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What does that mean?

are we allowed to say this limit Does not exist? or is that an incorrect statement?

must we say the limit exists, and it is \(+\infty\) ?

Sorry i'm not that advanced in math yet

@TuringTest what is your question?

The question is can you interpret the limit being infinity as the limit does not exist?

I'm saying if the limit is infinity, then the limit does not exist

that would probably help clear up the matter if we can do it right ^

No amistre64 is not allowed to talk. :p

hm... good point

does the limit settle to infinity? if so, which infinity are we discussing :)

sin(x) doesnt settle to anything; much less infinity

if we cant determine the limit that it settles down to; it is undefined

this is getting interesting

in sin(x) we have a bound; but in x we are boundless is the only diff i see

clearly lim sinx to infty DNE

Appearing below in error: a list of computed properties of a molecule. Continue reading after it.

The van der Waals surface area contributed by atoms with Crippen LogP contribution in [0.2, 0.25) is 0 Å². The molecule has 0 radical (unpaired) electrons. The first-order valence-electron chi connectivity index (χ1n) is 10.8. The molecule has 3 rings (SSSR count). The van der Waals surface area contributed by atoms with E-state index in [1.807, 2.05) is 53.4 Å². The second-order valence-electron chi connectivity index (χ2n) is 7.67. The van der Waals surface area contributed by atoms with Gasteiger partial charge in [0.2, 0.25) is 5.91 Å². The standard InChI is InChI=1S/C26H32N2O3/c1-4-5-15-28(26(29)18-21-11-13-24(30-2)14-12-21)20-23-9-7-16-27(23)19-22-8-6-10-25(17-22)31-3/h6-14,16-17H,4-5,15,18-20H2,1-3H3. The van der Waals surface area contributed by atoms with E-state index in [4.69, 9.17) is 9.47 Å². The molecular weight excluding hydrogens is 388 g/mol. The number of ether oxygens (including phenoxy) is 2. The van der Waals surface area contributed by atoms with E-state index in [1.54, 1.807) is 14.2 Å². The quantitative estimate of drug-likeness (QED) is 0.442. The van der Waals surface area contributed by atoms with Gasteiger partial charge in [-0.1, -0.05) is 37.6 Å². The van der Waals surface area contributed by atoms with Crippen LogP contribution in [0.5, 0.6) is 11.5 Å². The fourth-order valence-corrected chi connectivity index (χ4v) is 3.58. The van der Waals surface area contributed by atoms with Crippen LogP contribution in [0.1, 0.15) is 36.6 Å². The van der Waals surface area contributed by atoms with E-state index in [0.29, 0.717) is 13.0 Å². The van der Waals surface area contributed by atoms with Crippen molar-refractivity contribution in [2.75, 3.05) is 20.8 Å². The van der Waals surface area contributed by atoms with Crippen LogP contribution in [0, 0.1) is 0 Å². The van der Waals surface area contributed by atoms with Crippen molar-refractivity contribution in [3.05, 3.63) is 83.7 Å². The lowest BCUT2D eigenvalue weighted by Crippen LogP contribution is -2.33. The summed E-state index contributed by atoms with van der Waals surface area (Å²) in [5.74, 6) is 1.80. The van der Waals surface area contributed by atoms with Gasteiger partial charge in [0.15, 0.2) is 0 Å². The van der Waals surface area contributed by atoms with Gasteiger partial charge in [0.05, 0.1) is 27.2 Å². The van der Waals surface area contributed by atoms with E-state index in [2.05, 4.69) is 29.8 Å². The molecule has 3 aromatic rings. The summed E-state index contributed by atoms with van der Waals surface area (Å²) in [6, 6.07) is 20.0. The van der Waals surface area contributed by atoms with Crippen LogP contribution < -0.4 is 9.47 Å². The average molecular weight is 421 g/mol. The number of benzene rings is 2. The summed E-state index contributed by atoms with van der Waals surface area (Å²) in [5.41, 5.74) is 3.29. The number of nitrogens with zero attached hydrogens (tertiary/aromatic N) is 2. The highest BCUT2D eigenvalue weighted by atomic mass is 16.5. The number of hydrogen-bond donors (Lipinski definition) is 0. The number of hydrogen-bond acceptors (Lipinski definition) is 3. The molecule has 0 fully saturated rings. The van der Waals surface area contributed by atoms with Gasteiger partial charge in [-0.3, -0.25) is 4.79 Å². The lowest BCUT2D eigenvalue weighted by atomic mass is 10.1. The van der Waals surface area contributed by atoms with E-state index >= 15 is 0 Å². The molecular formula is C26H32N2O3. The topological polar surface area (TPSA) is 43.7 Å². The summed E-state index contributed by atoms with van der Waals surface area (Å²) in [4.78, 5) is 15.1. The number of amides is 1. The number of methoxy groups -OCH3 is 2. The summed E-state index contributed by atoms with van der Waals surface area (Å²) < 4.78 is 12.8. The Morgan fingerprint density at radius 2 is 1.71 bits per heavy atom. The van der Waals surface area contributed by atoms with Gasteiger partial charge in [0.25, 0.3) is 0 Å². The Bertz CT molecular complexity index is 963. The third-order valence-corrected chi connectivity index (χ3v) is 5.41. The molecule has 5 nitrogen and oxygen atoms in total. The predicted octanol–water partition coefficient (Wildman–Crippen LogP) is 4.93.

oh... Zarkon came online, I beet he can help!

sin(x) doesnt need to act like x(x) does it?

right, so why can we say they both DNE ?
that seems to vague to me...

becasue neither one of them has a point that they settle down to

you can say that the limit diverges to infinity

hm...
so "blah, blah diverges to +/- infty" implies that the limit also DNE ?

for a limit to converge it has to converge to a number...infinity is not a number

Freckles wins!
I concede, happy to have learned something :)

Precisely where there is a hole in the graph or there is no graph at all.

To me undefined and infinity are two different things.

There is a nice discussion on this in M.SE: http://math.stackexchange.com/questions/36289/